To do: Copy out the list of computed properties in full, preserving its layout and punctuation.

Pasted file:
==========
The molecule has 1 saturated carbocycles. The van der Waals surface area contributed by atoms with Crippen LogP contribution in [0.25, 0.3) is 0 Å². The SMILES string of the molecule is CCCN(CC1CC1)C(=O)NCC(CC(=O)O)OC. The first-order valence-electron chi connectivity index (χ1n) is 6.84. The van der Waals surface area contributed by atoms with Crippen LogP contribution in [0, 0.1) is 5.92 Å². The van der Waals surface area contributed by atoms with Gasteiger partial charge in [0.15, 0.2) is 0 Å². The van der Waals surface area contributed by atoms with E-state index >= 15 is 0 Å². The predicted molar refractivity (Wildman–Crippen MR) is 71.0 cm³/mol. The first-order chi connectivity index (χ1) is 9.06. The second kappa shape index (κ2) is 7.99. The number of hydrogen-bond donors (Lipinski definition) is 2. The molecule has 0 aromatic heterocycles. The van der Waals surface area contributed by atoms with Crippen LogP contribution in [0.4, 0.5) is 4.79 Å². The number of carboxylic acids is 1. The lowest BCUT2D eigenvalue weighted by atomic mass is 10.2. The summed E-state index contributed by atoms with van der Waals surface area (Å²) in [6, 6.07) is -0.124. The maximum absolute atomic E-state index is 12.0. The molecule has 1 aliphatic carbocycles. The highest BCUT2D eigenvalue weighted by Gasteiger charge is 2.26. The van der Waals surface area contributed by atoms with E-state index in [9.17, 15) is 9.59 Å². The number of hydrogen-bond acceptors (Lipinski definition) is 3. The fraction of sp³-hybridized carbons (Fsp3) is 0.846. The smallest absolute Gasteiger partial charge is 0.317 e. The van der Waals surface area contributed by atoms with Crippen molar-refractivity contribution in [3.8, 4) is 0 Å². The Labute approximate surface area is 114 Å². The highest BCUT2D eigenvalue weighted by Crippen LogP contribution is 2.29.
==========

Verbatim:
The molecule has 1 saturated carbocycles. The van der Waals surface area contributed by atoms with Crippen LogP contribution in [0.25, 0.3) is 0 Å². The SMILES string of the molecule is CCCN(CC1CC1)C(=O)NCC(CC(=O)O)OC. The first-order valence-electron chi connectivity index (χ1n) is 6.84. The van der Waals surface area contributed by atoms with Crippen LogP contribution in [0, 0.1) is 5.92 Å². The van der Waals surface area contributed by atoms with Gasteiger partial charge in [0.15, 0.2) is 0 Å². The van der Waals surface area contributed by atoms with E-state index >= 15 is 0 Å². The predicted molar refractivity (Wildman–Crippen MR) is 71.0 cm³/mol. The first-order chi connectivity index (χ1) is 9.06. The second kappa shape index (κ2) is 7.99. The number of hydrogen-bond donors (Lipinski definition) is 2. The molecule has 0 aromatic heterocycles. The van der Waals surface area contributed by atoms with Crippen LogP contribution in [0.4, 0.5) is 4.79 Å². The number of carboxylic acids is 1. The lowest BCUT2D eigenvalue weighted by atomic mass is 10.2. The summed E-state index contributed by atoms with van der Waals surface area (Å²) in [6, 6.07) is -0.124. The maximum absolute atomic E-state index is 12.0. The molecule has 1 aliphatic carbocycles. The highest BCUT2D eigenvalue weighted by Gasteiger charge is 2.26. The van der Waals surface area contributed by atoms with E-state index in [9.17, 15) is 9.59 Å². The number of hydrogen-bond acceptors (Lipinski definition) is 3. The fraction of sp³-hybridized carbons (Fsp3) is 0.846. The smallest absolute Gasteiger partial charge is 0.317 e. The van der Waals surface area contributed by atoms with Crippen molar-refractivity contribution in [3.8, 4) is 0 Å². The Labute approximate surface area is 114 Å². The highest BCUT2D eigenvalue weighted by Crippen LogP contribution is 2.29.